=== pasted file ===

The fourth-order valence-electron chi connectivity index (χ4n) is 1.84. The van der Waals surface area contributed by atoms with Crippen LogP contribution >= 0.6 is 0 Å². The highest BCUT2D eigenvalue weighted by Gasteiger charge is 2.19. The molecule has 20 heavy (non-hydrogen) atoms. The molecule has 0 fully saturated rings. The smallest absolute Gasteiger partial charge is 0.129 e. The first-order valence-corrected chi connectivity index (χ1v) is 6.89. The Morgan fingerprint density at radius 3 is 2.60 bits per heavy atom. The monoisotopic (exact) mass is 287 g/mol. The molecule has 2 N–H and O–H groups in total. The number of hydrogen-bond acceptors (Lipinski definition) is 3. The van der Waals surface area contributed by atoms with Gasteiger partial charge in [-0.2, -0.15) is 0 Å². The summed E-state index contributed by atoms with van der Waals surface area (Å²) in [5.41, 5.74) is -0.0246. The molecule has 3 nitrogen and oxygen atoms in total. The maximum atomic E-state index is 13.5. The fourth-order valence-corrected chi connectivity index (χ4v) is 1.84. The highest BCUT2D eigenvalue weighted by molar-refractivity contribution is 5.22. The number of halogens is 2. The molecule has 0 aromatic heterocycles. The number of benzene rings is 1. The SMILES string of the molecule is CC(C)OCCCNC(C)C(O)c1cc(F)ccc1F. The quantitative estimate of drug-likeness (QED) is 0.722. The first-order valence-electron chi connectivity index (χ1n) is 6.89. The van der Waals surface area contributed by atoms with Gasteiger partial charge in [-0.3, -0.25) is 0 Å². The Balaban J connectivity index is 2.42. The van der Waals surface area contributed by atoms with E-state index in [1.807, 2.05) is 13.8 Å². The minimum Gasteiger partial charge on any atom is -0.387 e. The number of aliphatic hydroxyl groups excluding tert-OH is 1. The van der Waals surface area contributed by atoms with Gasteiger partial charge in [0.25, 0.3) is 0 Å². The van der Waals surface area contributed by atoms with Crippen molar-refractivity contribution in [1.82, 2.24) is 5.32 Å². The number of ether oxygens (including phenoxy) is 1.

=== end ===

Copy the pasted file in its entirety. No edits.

The fourth-order valence-electron chi connectivity index (χ4n) is 1.84. The van der Waals surface area contributed by atoms with Crippen LogP contribution >= 0.6 is 0 Å². The highest BCUT2D eigenvalue weighted by Gasteiger charge is 2.19. The molecule has 20 heavy (non-hydrogen) atoms. The molecule has 0 fully saturated rings. The smallest absolute Gasteiger partial charge is 0.129 e. The first-order valence-corrected chi connectivity index (χ1v) is 6.89. The Morgan fingerprint density at radius 3 is 2.60 bits per heavy atom. The monoisotopic (exact) mass is 287 g/mol. The molecule has 2 N–H and O–H groups in total. The number of hydrogen-bond acceptors (Lipinski definition) is 3. The van der Waals surface area contributed by atoms with Gasteiger partial charge in [-0.2, -0.15) is 0 Å². The summed E-state index contributed by atoms with van der Waals surface area (Å²) in [5.41, 5.74) is -0.0246. The molecule has 3 nitrogen and oxygen atoms in total. The maximum atomic E-state index is 13.5. The fourth-order valence-corrected chi connectivity index (χ4v) is 1.84. The highest BCUT2D eigenvalue weighted by molar-refractivity contribution is 5.22. The number of halogens is 2. The molecule has 0 aromatic heterocycles. The number of benzene rings is 1. The SMILES string of the molecule is CC(C)OCCCNC(C)C(O)c1cc(F)ccc1F. The quantitative estimate of drug-likeness (QED) is 0.722. The first-order valence-electron chi connectivity index (χ1n) is 6.89. The van der Waals surface area contributed by atoms with Gasteiger partial charge in [-0.3, -0.25) is 0 Å². The Balaban J connectivity index is 2.42. The van der Waals surface area contributed by atoms with E-state index in [1.807, 2.05) is 13.8 Å². The minimum Gasteiger partial charge on any atom is -0.387 e. The number of aliphatic hydroxyl groups excluding tert-OH is 1. The van der Waals surface area contributed by atoms with Gasteiger partial charge in [0.25, 0.3) is 0 Å². The van der Waals surface area contributed by atoms with Crippen molar-refractivity contribution in [1.82, 2.24) is 5.32 Å². The number of ether oxygens (including phenoxy) is 1.